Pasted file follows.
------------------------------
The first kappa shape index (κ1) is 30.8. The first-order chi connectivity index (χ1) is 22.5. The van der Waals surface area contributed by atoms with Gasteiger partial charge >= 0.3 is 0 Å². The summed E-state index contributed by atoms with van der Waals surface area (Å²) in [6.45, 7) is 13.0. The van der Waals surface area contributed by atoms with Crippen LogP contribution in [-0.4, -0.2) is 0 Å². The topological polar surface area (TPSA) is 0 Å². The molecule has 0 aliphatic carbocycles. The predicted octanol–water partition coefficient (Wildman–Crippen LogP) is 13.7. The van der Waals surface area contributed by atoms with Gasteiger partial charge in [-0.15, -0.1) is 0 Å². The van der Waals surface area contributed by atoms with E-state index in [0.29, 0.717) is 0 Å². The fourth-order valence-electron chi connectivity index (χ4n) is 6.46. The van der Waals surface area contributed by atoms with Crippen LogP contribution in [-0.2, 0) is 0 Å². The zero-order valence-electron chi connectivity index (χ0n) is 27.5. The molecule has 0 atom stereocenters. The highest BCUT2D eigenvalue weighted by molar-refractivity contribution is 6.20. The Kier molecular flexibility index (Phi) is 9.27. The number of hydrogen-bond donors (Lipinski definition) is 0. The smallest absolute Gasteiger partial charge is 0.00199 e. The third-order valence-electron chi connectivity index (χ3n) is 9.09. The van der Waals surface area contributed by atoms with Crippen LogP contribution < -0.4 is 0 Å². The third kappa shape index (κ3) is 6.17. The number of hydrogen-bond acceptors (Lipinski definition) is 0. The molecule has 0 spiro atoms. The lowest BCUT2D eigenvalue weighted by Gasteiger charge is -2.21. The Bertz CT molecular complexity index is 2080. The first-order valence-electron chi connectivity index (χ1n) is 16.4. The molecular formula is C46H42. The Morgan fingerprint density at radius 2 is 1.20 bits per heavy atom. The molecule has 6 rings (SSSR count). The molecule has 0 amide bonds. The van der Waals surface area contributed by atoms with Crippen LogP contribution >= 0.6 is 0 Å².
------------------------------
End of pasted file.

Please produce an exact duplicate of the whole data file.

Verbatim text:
The first kappa shape index (κ1) is 30.8. The first-order chi connectivity index (χ1) is 22.5. The van der Waals surface area contributed by atoms with Gasteiger partial charge >= 0.3 is 0 Å². The summed E-state index contributed by atoms with van der Waals surface area (Å²) in [6.45, 7) is 13.0. The van der Waals surface area contributed by atoms with Crippen LogP contribution in [-0.4, -0.2) is 0 Å². The topological polar surface area (TPSA) is 0 Å². The molecule has 0 aliphatic carbocycles. The predicted octanol–water partition coefficient (Wildman–Crippen LogP) is 13.7. The van der Waals surface area contributed by atoms with Gasteiger partial charge in [-0.15, -0.1) is 0 Å². The van der Waals surface area contributed by atoms with E-state index in [0.29, 0.717) is 0 Å². The fourth-order valence-electron chi connectivity index (χ4n) is 6.46. The van der Waals surface area contributed by atoms with Crippen LogP contribution in [-0.2, 0) is 0 Å². The zero-order valence-electron chi connectivity index (χ0n) is 27.5. The molecule has 0 atom stereocenters. The highest BCUT2D eigenvalue weighted by molar-refractivity contribution is 6.20. The Kier molecular flexibility index (Phi) is 9.27. The number of hydrogen-bond donors (Lipinski definition) is 0. The smallest absolute Gasteiger partial charge is 0.00199 e. The third-order valence-electron chi connectivity index (χ3n) is 9.09. The van der Waals surface area contributed by atoms with Crippen LogP contribution < -0.4 is 0 Å². The third kappa shape index (κ3) is 6.17. The number of hydrogen-bond acceptors (Lipinski definition) is 0. The molecule has 0 spiro atoms. The lowest BCUT2D eigenvalue weighted by Gasteiger charge is -2.21. The Bertz CT molecular complexity index is 2080. The first-order valence-electron chi connectivity index (χ1n) is 16.4. The molecular formula is C46H42. The Morgan fingerprint density at radius 2 is 1.20 bits per heavy atom. The molecule has 6 rings (SSSR count). The molecule has 0 amide bonds. The van der Waals surface area contributed by atoms with Crippen LogP contribution >= 0.6 is 0 Å².